How to make a lego bridge ? Let’s get Nerdy about bridges! Today I thought it would be fun to do a little deep-dive into something that’s been around for a very long time in human history: bridges. And since you’re here on BrickNerd, I figure we’ll keep the discussion about LEGO bridges, sound cool? Ok, let’s get into it!
Let’s start this off by stating the obvious, bridges are cool. In real life, absolutely. In LEGO, oh ab-so-lutely! And there are a LOT of ways to build a bridge.
When I first started thinking about writing an article about LEGO bridges I did a quick search on Flickr and my first reaction was “there are a LOT of bridges!” I pitched the idea to the rest of the nerds over here and within a few minutes I had about a dozen examples of bridges that people in the community had built over the years. So yeah, bridges are cool.
As mentioned, there are a lot of different ways you can create a bridge using LEGO bricks (believe it or not, you can even use Technic pieces…). In this article, my aim is to showcase a bunch of different versions which will hopefully inspire you to try some of these techniques yourself if your minifigs ever feel the need to get across a body of water or a steep canyon.
Bending the Rules
Below is an example of a fairly simple structure that can become a bit more complex (and fragile…) if you are willing to bend the rules a bit. The basic structure of the bridge is simply a bunch of stacked plates. Although if you bend the stack, you get something that has a pretty sweet curvature. You know what else has that? That’s right, a bridge.
I made this a few years ago after I got my hands on those awesome Ninjago fence-pieces in sand green. I messed around with them a bit and put them on the side, at which point I realized they would make for great railings. Putting a rounded 1×1 plate on one side and then connecting them (they hold together ok), you get a really nice bend which works perfectly when constructing a bridge. It takes a bit of patience to get it all to hold together in a somewhat stable way, but the end result is pretty sweet.
Down below is an example of a bridge I did a few years ago for Summer Joust. It’s a little rough around the edges (I mean, who doesn’t put tiles on top these days?) but I included it anyway as it shows a pretty easy way to get some interesting shapes to decorate your bridge. As you can see I used a fairly simple technique with 1×2 plates that are not completely connected on one side to create a rounded shape that acts as imaginary support between the pillars of the bridge. Simple, but pretty effective.
A much (much, much) cleaner version using basically the same technique is this one by the ever-talented Thorsten Bonsch, where the rounded shape is underneath the bridge. The result is just stunning, as is that dark green water!
Another example of making a rounded shape between the pillars is this one by LEGO RuBrick. It has 2×2 tiles facing outwards which creates a very nice look. It also has a really sweet water technique where the trans-light blue tiles are held in place with clips. So time consuming!
Moving along we have a bridge by esteemed castle builder Isaac Snyder. This bridge seems to be a lot sturdier compared to my flimsy examples and is characterized by the use of studs in different directions to add structure and detail to the sides of the bridge. It also can be separated into two halves for easy transport!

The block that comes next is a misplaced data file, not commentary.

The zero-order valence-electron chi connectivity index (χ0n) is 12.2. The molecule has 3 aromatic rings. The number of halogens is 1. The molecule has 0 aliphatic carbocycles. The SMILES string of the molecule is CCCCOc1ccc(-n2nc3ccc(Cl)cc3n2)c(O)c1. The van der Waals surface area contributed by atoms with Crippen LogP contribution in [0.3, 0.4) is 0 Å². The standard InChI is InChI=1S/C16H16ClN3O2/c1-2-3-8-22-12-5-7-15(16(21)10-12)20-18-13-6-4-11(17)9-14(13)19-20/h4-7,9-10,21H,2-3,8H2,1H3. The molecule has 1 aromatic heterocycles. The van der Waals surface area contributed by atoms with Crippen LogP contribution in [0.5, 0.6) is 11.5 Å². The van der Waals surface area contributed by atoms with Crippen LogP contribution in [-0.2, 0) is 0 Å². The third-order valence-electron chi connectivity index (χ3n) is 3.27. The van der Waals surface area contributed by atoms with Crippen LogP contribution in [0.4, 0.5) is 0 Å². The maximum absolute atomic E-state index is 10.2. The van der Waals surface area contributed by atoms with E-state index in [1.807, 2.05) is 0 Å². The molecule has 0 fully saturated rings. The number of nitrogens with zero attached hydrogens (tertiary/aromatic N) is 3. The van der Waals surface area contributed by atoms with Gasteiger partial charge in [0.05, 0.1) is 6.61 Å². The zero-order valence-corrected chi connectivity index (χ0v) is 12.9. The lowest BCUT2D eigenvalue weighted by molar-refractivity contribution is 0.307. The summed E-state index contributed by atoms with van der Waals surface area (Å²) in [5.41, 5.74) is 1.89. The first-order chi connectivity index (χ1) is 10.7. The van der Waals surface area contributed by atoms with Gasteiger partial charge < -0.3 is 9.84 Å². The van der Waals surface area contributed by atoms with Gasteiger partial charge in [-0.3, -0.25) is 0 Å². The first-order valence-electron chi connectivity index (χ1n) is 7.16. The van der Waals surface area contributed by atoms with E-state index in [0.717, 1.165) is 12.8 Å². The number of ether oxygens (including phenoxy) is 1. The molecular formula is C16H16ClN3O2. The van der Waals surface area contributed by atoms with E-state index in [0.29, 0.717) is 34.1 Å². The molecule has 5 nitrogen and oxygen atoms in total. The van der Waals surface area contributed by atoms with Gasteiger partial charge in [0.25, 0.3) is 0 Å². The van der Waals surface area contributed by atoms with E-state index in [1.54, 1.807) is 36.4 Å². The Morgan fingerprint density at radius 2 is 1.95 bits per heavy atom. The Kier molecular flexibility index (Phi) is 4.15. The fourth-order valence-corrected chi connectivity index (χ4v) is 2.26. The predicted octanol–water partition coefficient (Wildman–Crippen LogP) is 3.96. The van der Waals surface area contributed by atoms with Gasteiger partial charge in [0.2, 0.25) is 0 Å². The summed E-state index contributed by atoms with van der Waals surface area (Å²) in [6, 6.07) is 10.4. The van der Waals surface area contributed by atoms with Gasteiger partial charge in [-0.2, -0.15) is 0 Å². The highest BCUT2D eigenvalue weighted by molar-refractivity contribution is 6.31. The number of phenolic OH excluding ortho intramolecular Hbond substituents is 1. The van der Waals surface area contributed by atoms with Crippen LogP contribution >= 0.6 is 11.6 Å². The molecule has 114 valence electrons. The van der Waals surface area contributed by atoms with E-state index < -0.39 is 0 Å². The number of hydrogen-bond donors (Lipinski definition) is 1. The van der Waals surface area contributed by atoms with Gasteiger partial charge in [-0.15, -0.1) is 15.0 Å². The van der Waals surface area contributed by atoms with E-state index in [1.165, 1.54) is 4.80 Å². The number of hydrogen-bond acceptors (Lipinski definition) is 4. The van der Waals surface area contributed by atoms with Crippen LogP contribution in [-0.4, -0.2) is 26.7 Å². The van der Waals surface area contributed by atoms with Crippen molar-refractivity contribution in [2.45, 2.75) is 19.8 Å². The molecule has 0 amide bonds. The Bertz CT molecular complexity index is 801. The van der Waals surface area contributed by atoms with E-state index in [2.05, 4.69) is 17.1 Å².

This bridge by Magma guy uses a pretty simple, yet time-tested, technique with alternating 1×2 bricks and 1×1 rounded bricks. It’s a technique you often see in round towers but as evident by the picture below, it can just as easily be used for the rounded shape of a bridge.
There are of course also tiny little bridges, like this one from valerius_maximus that uses bananas as a support structure in a fantastic way. Building in this scale really does require some clever piece usage for it to not look out of place. (Though I cannot get over that adorable boat using the lifeguard float!)
Speaking of microscale and food, here’s another clever example by lisqr, using the hotdog element as a way to simulate the support structure found on the Golden Gate Bridge. This design has been so popular, it’s showed up on trophies and even on brick badges for nearby LEGO convention Bricks by the Bay.
Time to Flex
Jonah Schultz made this awesome bridge for Summer Joust, which acts as the setting for a beautiful scene. Jonah was kind enough to share a WIP-shot with me where you can see the structure a little better using clips and flex tube. A somewhat piece-consuming technique, but the result speaks for itself.
Another build from Summer Just this year was by First Order LEGO which uses Technic pieces threaded with LEGO string to make the stunning bridge shown below. The structure of the Technic pieces works great for simulating wood logs, and I can imagine this bridge is actually fairly stable (who knew you could use Technic pieces for something other than decorations? Crazy!).
Speaking of Technic, here’s a very pretty bridge by Jaapxaap which he made for Iron Forge last year. It uses the seed part in a very nice way to create a great railing. Flex tube is everyone’s friend when creating a bend and since a lot of Technic elements are hollow, it’s easy to incorporate them as part of the structure, or at least as decorations. (Rubber ducky and brick-built lily pads for the win!)
Trains and Trusses